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FS outlines fiscal consolidation plan

In the 2024-25 Budget announced today, Financial Secretary Paul Chan proposed a number of measures to increase revenue and outlined a fiscal consolidation programme which aims to restore fiscal balance in a few years’ time.   Mr Chan said even though the Government strived to reduce expenditure as the COVID-19 pandemic had subsided, the total expenditure for 2023-24 reached $727.9 billion, representing an increase of 36.9% compared with 2018-19, of which operating expenditure rose substantially by 40.2% whereas operating revenue increased only 13.1%.   On capital works, owing to the fact that the Government has been pressing ahead with land and housing supply projects, along with other infrastructure works for improving the environment and people’s livelihood, the average annual expenditure has increased from about $76 billion over the past five years to about $85 billion in 2023-24.   Fiscal reserves have dropped to the current level of $733.2 billion.   Fiscal consoli

2024 legal year opens

The ceremonial opening of the legal year 2024 was held at City Hall today.


In his opening remarks, Chief Justice Andrew Cheung stressed that when a court makes an unpopular or even a wrong decision, it does not follow that the justice system or the Judiciary are malfunctioning or that they require reform.


He cautioned against a failure to distinguish between judges personally and their decisions or reasoning.


“Criticising the judge’s decision or reasons is one thing; questioning the judge’s integrity or professional impartiality is quite another. Likewise, a failure to separate a court decision from the Judiciary as an institution is not helpful to the well-being of the common law system.”


He also criticised threats of sanction or reprisal against judges for simply discharging their judicial duties.


“Judges must be able to decide cases and explain their decisions in judgments without interference or illegitimate pressure. This is of cardinal importance to judicial independence. Threats of sanction or reprisal against judges for simply discharging their judicial duties are, therefore, repugnant to the rule of law and fundamentally objectionable.”


The Chief Justice also highlighted that in the past few years, the work of the Judiciary has often been viewed through the prism of the National Security Law. He said that this has tended to result in a narrow or even distorted picture of judicial work, and more generally of the state of the rule of law and judicial independence in Hong Kong.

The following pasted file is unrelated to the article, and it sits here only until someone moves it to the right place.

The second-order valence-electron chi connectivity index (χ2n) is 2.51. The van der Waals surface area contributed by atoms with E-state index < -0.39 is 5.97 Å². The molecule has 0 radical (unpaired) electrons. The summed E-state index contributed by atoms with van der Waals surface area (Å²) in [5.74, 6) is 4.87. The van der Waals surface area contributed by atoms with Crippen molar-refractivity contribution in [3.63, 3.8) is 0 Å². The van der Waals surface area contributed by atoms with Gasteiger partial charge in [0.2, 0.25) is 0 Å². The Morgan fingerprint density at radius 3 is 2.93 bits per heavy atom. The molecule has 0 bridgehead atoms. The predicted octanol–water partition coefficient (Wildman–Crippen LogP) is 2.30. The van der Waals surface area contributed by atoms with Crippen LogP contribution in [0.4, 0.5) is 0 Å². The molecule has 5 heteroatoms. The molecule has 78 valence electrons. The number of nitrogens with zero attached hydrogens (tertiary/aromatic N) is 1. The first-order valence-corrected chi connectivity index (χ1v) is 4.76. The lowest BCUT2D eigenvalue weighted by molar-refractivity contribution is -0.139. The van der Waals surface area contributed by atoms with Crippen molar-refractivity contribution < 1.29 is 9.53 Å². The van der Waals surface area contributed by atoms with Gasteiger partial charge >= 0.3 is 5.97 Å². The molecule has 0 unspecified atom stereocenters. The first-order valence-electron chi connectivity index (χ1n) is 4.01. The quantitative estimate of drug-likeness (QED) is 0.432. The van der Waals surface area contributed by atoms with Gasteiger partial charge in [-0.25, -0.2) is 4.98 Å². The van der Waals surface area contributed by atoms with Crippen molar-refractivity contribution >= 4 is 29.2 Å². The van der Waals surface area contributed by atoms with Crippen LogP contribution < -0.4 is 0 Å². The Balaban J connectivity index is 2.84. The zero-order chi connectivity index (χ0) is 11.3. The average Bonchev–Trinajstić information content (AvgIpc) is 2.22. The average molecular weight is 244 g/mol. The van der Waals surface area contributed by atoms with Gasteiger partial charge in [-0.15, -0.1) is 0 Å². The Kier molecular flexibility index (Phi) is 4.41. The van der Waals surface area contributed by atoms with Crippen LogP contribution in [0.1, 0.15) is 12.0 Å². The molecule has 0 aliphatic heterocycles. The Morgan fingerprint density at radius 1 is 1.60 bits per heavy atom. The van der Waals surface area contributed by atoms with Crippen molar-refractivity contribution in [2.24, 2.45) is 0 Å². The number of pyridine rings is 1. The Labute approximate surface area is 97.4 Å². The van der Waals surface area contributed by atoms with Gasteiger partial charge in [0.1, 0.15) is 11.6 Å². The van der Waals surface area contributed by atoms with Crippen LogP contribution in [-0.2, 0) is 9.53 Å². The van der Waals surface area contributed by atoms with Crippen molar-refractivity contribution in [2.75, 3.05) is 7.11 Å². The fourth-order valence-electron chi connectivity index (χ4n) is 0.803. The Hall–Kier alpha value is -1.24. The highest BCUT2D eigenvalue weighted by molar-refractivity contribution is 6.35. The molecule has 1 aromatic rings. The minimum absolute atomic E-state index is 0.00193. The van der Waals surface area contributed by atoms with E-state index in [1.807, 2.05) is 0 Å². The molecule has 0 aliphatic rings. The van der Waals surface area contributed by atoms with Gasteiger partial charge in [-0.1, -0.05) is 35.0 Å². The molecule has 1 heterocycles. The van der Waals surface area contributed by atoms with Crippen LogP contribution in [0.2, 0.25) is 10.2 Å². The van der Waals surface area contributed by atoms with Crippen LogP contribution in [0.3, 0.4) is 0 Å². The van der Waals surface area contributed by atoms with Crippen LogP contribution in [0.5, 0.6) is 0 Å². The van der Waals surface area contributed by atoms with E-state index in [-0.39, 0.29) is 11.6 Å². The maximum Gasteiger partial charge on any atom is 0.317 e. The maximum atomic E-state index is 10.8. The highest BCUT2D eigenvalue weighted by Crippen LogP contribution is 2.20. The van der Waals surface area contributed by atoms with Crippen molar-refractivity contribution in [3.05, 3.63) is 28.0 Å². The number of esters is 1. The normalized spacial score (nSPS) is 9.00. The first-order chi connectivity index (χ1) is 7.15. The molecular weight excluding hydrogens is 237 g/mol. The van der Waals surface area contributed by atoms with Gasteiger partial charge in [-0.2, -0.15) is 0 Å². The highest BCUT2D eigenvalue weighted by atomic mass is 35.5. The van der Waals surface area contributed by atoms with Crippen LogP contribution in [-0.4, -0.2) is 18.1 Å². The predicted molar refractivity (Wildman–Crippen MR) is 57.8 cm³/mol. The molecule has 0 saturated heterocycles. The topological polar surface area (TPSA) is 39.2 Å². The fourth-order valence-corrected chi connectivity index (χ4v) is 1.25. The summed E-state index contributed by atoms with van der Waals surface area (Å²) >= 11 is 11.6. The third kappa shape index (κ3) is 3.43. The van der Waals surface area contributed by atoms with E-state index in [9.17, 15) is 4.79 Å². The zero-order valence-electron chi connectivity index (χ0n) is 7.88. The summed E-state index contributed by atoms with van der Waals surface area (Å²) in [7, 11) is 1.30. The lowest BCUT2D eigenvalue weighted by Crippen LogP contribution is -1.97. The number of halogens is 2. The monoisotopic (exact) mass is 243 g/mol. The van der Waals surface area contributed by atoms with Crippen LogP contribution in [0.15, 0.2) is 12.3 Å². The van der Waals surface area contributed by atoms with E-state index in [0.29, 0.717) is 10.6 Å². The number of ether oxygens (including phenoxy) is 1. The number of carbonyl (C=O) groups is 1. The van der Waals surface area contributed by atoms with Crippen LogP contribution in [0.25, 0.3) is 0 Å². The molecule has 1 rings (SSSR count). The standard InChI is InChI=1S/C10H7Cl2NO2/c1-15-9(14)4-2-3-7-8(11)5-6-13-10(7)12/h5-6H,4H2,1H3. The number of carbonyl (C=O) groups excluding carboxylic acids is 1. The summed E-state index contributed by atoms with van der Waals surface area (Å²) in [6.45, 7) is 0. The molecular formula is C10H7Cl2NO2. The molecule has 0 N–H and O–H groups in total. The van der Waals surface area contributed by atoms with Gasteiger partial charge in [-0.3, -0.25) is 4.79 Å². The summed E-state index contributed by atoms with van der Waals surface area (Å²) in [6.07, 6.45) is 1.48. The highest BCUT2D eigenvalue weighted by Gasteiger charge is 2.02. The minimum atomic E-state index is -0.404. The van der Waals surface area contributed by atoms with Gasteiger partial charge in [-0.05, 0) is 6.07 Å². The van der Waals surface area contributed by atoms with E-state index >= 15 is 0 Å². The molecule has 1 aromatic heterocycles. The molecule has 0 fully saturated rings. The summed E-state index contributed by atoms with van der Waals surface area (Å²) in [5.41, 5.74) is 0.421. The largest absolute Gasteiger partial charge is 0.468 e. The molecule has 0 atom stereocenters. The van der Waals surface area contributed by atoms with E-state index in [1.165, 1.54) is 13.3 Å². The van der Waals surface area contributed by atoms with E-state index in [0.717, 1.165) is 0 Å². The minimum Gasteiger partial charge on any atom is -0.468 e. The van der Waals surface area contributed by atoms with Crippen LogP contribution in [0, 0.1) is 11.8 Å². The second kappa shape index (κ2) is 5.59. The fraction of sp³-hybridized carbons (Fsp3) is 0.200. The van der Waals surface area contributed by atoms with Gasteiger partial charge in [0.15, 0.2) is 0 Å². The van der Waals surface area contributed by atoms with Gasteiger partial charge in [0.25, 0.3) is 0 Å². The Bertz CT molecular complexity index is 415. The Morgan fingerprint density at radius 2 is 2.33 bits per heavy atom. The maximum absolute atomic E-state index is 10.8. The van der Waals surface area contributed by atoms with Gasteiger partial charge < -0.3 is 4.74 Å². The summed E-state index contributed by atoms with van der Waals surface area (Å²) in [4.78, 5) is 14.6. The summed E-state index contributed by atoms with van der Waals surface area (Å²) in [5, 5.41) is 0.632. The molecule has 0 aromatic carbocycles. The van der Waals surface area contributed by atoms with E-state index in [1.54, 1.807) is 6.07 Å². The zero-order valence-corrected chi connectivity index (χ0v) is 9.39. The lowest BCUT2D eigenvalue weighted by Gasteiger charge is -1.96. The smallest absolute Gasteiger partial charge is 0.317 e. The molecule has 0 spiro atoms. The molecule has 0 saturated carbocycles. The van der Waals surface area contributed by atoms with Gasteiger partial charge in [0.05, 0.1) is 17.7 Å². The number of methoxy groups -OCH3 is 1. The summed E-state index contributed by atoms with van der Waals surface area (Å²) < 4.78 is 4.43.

“But whatever may be said or written about our legal system, of this the community can be sure: our courts and our judges will continue to discharge their constitutional duty to administer justice fairly and efficiently, without fear or favour, self-interest or deceit. This, too, is essential to the continuation of the common law system in Hong Kong.”


Mr Cheung also mentioned that the e-litigation platform has already been smoothly implemented in most District Court civil proceedings as well as in summons cases in the Magistrates’ Courts. Its extension to other levels of courts, most importantly the High Court level, is scheduled for this year.


Separately, the new District Court Complex in Causeway Bay will be completed and open for use by 2027, while preliminary planning and design work on the new High Court Complex will start very soon, Mr Cheung said.


The Queensway Government Offices site adjacent to the existing High Court Building will be reserved for construction of the new High Court Complex. 


Also speaking at the event, Secretary for Justice Paul Lam emphasised that there is no evidence that the Judiciary’s independent judicial power has been compromised in cases involving national security.


“All court hearings relating to national security are, generally speaking, held openly,” he said. “More importantly, all decisions and judgments made by the court in this respect are publicised on the Judiciary’s website, which is accessible for free.”


Mr Lam said the real problem is that many people have not bothered to follow court proceedings and study the reasons for decisions and judgments before passing their own judgments.


“For any reasonable and objective bystander who is eager to seek the truth, he or she will not see one iota of evidence that the Judiciary's independent judicial power has been compromised in cases involving national security.”


He reiterated the Government’s resolve to protect judges and judicial officers.


“I wish to make it very clear that the Hong Kong Special Administrative Region Government will do its best and take whatever measures (are) within its powers to ensure that judges and judicial officers will be able to perform their judicial functions without fear (of) intimidation.”

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